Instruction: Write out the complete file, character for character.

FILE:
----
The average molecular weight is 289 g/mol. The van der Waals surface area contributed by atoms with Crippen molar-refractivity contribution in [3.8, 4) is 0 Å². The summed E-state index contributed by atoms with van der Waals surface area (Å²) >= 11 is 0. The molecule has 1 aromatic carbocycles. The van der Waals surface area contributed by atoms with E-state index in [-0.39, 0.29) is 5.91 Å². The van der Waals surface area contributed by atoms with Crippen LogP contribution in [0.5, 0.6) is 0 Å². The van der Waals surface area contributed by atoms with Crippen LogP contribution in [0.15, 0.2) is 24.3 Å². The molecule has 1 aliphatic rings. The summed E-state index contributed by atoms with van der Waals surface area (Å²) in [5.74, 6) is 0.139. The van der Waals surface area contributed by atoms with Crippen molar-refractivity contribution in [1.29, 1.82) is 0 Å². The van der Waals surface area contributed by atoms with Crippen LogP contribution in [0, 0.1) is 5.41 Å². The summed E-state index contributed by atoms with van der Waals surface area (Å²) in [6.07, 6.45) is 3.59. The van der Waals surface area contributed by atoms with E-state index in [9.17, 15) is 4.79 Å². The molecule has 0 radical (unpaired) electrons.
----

The average molecular weight is 289 g/mol. The van der Waals surface area contributed by atoms with Crippen molar-refractivity contribution in [3.8, 4) is 0 Å². The summed E-state index contributed by atoms with van der Waals surface area (Å²) >= 11 is 0. The molecule has 1 aromatic carbocycles. The van der Waals surface area contributed by atoms with E-state index in [-0.39, 0.29) is 5.91 Å². The van der Waals surface area contributed by atoms with Crippen LogP contribution in [0.5, 0.6) is 0 Å². The van der Waals surface area contributed by atoms with Crippen LogP contribution in [0.15, 0.2) is 24.3 Å². The molecule has 1 aliphatic rings. The summed E-state index contributed by atoms with van der Waals surface area (Å²) in [5.74, 6) is 0.139. The van der Waals surface area contributed by atoms with Crippen molar-refractivity contribution in [1.29, 1.82) is 0 Å². The van der Waals surface area contributed by atoms with Crippen LogP contribution in [0, 0.1) is 5.41 Å². The summed E-state index contributed by atoms with van der Waals surface area (Å²) in [6.07, 6.45) is 3.59. The van der Waals surface area contributed by atoms with E-state index in [9.17, 15) is 4.79 Å². The molecule has 0 radical (unpaired) electrons.